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2 Great Reopening Stocks to Put on Your Radar | The Motley Fool

There is a wide variety of companies that could be big beneficiaries of the reopening of the U.S. economy. In this Fool Live video clip, recorded on May 14, Fool.com contributors Matt Frankel, CFP, and Jason Hall, along with chief growth officer Anand Chokkavelu, discuss two of their favorite reopening plays that all three of them own in their personal stock portfolios.

Anand Chokkavelu: We’re talking about, there’s quite a big difference in terms of headwinds and tailwinds from the pandemic, which of these are the pandemic, I don’t want to say winners and losers, but which ones are going to, coming out of the pandemic, have the most to gain and which ones we really got to monitor the situation?

Jason Hall: I’ll go first here. I’m going to say the obvious one here is Disney (NYSE:DIS). You think about as much as it’s been able to build Disney+ basically from scratch into a 105 million subscriber business, it’s all of the other parts of its business that require people to show up in person that have suffered. I think the two things that are going to happen, No. 1, there’s going to be massive pent-up demand. I think if you think about Disney’s brand power and how that becomes pricing power, I think the company is going to able to charge basically what it wants for people to get into Disney+. I think people are going to really want to go back to the movies to see the blockbusters. I can’t remember what it was, but I think at one point, maybe in 2019 or a year before, Disney had seven or eight of the 10 biggest blockbusters that year. We’re talking billions and billions of dollars in box office revenues and a lot of that flows to Disney. I think those are the parts of the business that are going to recover and do really well. My No. 2, I think I’d say Seritage (NYSE:SRG). Because I think as reopening begins to happen, the merchants are going to want to make sure that they’re in front of those customers. Some of that freeze on signing new long-term contracts for leases, I think that might open up and that could really turn things around for Seritage in terms of accelerating its plans. Matt?

Matt Frankel: Seritage, I can argue is the biggest loser. Seritage wishes the pandemic never happened, don’t get me wrong.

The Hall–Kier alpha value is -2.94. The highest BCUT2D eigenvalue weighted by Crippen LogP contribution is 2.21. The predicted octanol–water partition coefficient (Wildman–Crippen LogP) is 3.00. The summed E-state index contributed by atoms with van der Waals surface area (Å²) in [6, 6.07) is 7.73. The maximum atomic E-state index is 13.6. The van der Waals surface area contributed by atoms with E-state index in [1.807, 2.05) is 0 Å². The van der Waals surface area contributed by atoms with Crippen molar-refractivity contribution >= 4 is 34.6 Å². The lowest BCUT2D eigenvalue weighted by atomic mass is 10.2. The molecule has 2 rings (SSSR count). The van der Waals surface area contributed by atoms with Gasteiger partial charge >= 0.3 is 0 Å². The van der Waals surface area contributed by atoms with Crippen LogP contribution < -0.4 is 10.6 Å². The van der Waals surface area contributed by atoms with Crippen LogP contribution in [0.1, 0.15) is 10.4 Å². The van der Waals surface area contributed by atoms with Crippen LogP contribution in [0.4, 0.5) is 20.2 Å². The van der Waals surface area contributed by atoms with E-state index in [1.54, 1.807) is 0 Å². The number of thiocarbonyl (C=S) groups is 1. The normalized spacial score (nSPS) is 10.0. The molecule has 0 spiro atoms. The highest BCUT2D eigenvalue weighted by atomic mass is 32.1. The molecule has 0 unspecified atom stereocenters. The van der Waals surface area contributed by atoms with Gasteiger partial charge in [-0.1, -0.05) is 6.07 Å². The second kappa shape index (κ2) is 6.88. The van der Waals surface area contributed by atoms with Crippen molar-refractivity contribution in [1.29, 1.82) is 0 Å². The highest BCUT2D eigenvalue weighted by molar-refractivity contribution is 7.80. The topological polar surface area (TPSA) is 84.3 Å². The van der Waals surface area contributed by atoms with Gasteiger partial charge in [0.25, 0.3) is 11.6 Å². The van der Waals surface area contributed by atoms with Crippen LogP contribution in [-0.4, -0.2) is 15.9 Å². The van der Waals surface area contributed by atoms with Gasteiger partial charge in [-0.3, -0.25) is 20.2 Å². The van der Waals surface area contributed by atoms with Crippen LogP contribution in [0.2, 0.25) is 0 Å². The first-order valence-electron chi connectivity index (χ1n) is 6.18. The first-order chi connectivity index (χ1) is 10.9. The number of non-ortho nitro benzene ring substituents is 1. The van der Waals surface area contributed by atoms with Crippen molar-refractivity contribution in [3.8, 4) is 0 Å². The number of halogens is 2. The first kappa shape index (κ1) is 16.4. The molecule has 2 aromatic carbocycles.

Hall: Yes, completely.

Frankel: Seritage was a $40 stock before the pandemic. The reason is, before the pandemic, Seritage, I’ve mentioned they need to get to that $200 million of signed leases before they can get their credit line. They were getting close to that before the pandemic, then they ended up having to sell off a lot of those rent producing assets, which they didn’t really want to in order to keep their operations going. They went from about, I want to say about $170 million to about $130 million in in leases.

Hall: They went backwards.

Frankel: They went backwards. They’re definitely one of the biggest winners coming out of the pandemic, which is why the stock has roughly doubled since the vaccine rollout started. Seritage since the Pfizer vaccine data was announced, they’ve gone through the roof. But I would make the case that they’ve been the biggest loser of the pandemic. They’re still less than half of their share price before the pandemic. As far as the biggest winner, Disney is the obvious one and it’s just because they benefit on both sides. The parts of their business that really got crushed by the pandemic, the theme parks, the cruise lines, the movies, are going to be as strong as ever, if not stronger after the pandemic. They’ve already said that they’ve hit their reduced capacity every day in the past month, pretty much. They are going to be able to charge whatever they want to get into their theme parks, especially as they start really modernizing. I know Epcot, especially they’re building out a lot of new parts of that theme park. They’re going to be able to create as much demand as they can invest into their theme parks, and they have this whole new recurring revenue stream, that’s Disney+. Let’s be honest if the pandemic didn’t happen, what would Disney+’s paid members be? Maybe a third of what they are right now? I mean, I could tell you that we bought Disney+ specifically because we were stuck in our houses in the beginning of 2020. From just a personal example, we spent $30 to watch Mulan on Disney+ I could tell you. I’m not too proud to admit that.

Hall: There was a kind of a term that was born out of it of people saying that they got “Disney Plused.” Where they wanted to watch this movie and their kids saw and like, “Oh yeah, let’s do it.” Then it’s $30. 

Frankel: We did it twice. We did it for Raya and the Last Dragon as well.

Hall: Yeah.

Chokkavelu: Yeah.

Frankel: I have little kids at home.

Hall: One of our colleagues got ran at that same thing. Needless to say, it’s either let your kid lose it or just pay the $30. Sometimes you just pay the $30.

This article represents the opinion of the writer, who may disagree with the “official” recommendation position of a Motley Fool premium advisory service. We’re motley! Questioning an investing thesis — even one of our own — helps us all think critically about investing and make decisions that help us become smarter, happier, and richer.


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